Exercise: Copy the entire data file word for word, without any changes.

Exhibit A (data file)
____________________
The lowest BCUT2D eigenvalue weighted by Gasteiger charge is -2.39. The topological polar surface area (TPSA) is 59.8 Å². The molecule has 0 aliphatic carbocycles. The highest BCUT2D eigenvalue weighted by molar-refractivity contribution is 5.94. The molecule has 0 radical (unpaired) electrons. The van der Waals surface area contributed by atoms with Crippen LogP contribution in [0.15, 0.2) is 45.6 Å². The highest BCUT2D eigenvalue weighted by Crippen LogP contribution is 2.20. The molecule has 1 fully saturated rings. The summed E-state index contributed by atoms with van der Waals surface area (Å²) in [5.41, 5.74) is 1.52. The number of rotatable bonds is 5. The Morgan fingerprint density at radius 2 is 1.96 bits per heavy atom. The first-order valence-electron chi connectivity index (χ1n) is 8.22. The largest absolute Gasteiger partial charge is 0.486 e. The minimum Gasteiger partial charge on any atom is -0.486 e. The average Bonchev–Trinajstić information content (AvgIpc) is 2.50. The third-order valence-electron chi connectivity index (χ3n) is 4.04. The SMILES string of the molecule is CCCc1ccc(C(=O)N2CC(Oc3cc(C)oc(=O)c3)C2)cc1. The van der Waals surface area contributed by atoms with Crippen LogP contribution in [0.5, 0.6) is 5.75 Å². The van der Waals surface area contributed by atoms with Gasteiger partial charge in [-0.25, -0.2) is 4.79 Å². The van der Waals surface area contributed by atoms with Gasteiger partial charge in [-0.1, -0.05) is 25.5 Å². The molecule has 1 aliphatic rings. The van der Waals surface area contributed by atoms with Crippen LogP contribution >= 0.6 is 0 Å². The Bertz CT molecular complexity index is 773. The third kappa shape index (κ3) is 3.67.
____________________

The lowest BCUT2D eigenvalue weighted by Gasteiger charge is -2.39. The topological polar surface area (TPSA) is 59.8 Å². The molecule has 0 aliphatic carbocycles. The highest BCUT2D eigenvalue weighted by molar-refractivity contribution is 5.94. The molecule has 0 radical (unpaired) electrons. The van der Waals surface area contributed by atoms with Crippen LogP contribution in [0.15, 0.2) is 45.6 Å². The highest BCUT2D eigenvalue weighted by Crippen LogP contribution is 2.20. The molecule has 1 fully saturated rings. The summed E-state index contributed by atoms with van der Waals surface area (Å²) in [5.41, 5.74) is 1.52. The number of rotatable bonds is 5. The Morgan fingerprint density at radius 2 is 1.96 bits per heavy atom. The first-order valence-electron chi connectivity index (χ1n) is 8.22. The largest absolute Gasteiger partial charge is 0.486 e. The minimum Gasteiger partial charge on any atom is -0.486 e. The average Bonchev–Trinajstić information content (AvgIpc) is 2.50. The third-order valence-electron chi connectivity index (χ3n) is 4.04. The SMILES string of the molecule is CCCc1ccc(C(=O)N2CC(Oc3cc(C)oc(=O)c3)C2)cc1. The van der Waals surface area contributed by atoms with Crippen LogP contribution in [0.5, 0.6) is 5.75 Å². The van der Waals surface area contributed by atoms with Gasteiger partial charge in [-0.25, -0.2) is 4.79 Å². The van der Waals surface area contributed by atoms with Gasteiger partial charge in [-0.1, -0.05) is 25.5 Å². The molecule has 1 aliphatic rings. The van der Waals surface area contributed by atoms with Crippen LogP contribution >= 0.6 is 0 Å². The Bertz CT molecular complexity index is 773. The third kappa shape index (κ3) is 3.67.